The Goodtime III is a staple on Cleveland’s lakefront.
But this fall, Great Lakes Ship Yard in Cleveland used a 770-ton mobile Travelift to haul the massive cruiser out of the water, as it is every five years, for inspection, painting and repairs.
The 500-ton ship was built in 1990 in Jennings, Louisiana, by LeVac Shipyards and has a capacity of 1,000 passengers total. According to the company, she carries 4,600 gallons of potable drinking water, 6,500 gallons of fuel and 5,000 gallons for wastewater.
The U.S. Coast Guard inspected the hull and through-hull fittings with an ultrasonic thickness gauge to make sure there were no thin spots that needed to be cut away and replaced with new steel.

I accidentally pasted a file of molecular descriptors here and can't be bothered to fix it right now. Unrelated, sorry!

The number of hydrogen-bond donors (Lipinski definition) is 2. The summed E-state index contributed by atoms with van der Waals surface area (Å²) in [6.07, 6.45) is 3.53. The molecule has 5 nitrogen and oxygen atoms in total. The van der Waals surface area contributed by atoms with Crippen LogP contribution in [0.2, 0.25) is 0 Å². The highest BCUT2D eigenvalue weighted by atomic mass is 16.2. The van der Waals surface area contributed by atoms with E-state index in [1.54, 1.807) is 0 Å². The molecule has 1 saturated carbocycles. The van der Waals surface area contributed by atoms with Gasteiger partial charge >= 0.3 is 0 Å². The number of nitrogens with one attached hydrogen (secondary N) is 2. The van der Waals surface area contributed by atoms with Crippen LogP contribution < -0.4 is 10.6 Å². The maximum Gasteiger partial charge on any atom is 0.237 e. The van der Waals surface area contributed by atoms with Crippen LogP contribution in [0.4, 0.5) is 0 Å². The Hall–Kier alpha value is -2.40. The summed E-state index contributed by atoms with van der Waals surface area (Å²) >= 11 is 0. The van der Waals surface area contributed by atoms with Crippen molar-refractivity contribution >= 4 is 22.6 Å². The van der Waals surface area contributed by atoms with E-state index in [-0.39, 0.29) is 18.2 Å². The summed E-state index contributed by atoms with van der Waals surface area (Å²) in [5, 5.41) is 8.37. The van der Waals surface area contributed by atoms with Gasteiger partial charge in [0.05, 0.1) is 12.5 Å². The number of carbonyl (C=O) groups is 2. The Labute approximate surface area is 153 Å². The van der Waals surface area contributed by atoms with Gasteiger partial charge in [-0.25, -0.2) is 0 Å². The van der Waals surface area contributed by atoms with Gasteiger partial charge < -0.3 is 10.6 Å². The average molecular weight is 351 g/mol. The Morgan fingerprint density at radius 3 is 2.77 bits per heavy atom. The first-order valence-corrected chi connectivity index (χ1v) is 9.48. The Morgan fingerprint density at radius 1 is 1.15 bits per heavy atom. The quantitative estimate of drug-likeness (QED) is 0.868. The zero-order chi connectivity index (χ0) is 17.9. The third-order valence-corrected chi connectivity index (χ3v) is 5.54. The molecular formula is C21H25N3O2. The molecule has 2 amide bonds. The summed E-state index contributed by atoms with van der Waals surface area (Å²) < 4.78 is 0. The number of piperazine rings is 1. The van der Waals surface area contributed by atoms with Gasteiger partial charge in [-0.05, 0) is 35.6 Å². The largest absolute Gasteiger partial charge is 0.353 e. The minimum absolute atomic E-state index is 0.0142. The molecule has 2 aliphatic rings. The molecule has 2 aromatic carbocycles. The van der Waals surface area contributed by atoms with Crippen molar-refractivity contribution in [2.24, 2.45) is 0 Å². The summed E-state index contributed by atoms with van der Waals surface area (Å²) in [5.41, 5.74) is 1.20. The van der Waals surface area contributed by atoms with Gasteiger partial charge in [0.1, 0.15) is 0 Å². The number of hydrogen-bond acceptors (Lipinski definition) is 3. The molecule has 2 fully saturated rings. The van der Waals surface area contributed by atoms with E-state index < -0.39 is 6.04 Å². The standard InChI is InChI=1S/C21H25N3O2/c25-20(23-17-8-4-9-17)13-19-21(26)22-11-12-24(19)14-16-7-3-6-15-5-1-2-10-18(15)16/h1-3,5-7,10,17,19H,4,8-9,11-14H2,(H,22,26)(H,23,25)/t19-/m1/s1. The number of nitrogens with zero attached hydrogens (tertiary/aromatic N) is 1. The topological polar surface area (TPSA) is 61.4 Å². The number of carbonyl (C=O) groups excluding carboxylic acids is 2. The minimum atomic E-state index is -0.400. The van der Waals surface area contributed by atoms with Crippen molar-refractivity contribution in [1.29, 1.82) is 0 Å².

“We work very closely with a team of inspectors from the Cleveland Coast Guard’s Marine Safety Unit to make sure we are shipshape for the next 5 year cycle and beyond,” said Captain Jordan Kit.
The important part of the process was a new coat of paint for the bottom of the ship, which extends the life of a ship.
“Just about everything below the water line was coated with the invasive zebra mussels and had to be pressure washed away,” Kit said. Crews sandblasted the hull down to bare steel than applied several coats of epoxy and anti-fouling paint from Sherwin Williams.
The Goodtime also upgraded its bow thruster and two main propellers for a smoother ride.
The boat was lowered back into the water last week, and the ship will spend the winter in North Coast Harbor.
See what the ship looks like out of Lake Erie.